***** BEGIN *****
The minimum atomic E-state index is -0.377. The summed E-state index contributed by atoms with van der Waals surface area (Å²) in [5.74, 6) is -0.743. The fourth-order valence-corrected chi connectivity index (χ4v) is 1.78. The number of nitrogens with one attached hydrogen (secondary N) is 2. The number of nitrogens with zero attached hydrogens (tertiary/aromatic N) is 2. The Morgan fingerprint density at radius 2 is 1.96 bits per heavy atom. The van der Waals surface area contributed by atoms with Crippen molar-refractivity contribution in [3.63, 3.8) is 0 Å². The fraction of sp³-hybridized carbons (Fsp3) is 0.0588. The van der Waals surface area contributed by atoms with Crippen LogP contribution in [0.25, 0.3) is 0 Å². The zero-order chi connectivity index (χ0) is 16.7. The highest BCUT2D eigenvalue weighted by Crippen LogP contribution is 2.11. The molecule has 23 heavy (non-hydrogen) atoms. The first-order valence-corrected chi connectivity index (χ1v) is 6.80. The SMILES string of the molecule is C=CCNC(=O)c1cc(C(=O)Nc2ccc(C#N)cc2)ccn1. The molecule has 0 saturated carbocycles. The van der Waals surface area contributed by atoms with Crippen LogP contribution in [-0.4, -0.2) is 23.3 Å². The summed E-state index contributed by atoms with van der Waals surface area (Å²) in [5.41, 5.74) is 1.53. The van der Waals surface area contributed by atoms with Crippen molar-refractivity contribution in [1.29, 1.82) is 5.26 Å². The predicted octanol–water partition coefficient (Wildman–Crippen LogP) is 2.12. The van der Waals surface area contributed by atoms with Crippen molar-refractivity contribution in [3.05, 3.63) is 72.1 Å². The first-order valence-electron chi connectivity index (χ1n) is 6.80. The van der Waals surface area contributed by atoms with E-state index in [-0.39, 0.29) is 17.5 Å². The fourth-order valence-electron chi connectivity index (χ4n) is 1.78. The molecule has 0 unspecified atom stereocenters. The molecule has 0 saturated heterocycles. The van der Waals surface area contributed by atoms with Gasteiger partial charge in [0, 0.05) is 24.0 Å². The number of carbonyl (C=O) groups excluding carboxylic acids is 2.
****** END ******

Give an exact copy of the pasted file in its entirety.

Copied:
The minimum atomic E-state index is -0.377. The summed E-state index contributed by atoms with van der Waals surface area (Å²) in [5.74, 6) is -0.743. The fourth-order valence-corrected chi connectivity index (χ4v) is 1.78. The number of nitrogens with one attached hydrogen (secondary N) is 2. The number of nitrogens with zero attached hydrogens (tertiary/aromatic N) is 2. The Morgan fingerprint density at radius 2 is 1.96 bits per heavy atom. The van der Waals surface area contributed by atoms with Crippen molar-refractivity contribution in [3.63, 3.8) is 0 Å². The fraction of sp³-hybridized carbons (Fsp3) is 0.0588. The van der Waals surface area contributed by atoms with Crippen LogP contribution in [0.25, 0.3) is 0 Å². The zero-order chi connectivity index (χ0) is 16.7. The highest BCUT2D eigenvalue weighted by Crippen LogP contribution is 2.11. The molecule has 23 heavy (non-hydrogen) atoms. The first-order valence-corrected chi connectivity index (χ1v) is 6.80. The SMILES string of the molecule is C=CCNC(=O)c1cc(C(=O)Nc2ccc(C#N)cc2)ccn1. The molecule has 0 saturated carbocycles. The van der Waals surface area contributed by atoms with Crippen LogP contribution in [-0.4, -0.2) is 23.3 Å². The summed E-state index contributed by atoms with van der Waals surface area (Å²) in [5.41, 5.74) is 1.53. The van der Waals surface area contributed by atoms with Crippen molar-refractivity contribution in [1.29, 1.82) is 5.26 Å². The predicted octanol–water partition coefficient (Wildman–Crippen LogP) is 2.12. The van der Waals surface area contributed by atoms with Crippen molar-refractivity contribution in [3.05, 3.63) is 72.1 Å². The first-order valence-electron chi connectivity index (χ1n) is 6.80. The van der Waals surface area contributed by atoms with E-state index in [-0.39, 0.29) is 17.5 Å². The fourth-order valence-electron chi connectivity index (χ4n) is 1.78. The molecule has 0 unspecified atom stereocenters. The molecule has 0 saturated heterocycles. The van der Waals surface area contributed by atoms with Gasteiger partial charge in [0, 0.05) is 24.0 Å². The number of carbonyl (C=O) groups excluding carboxylic acids is 2.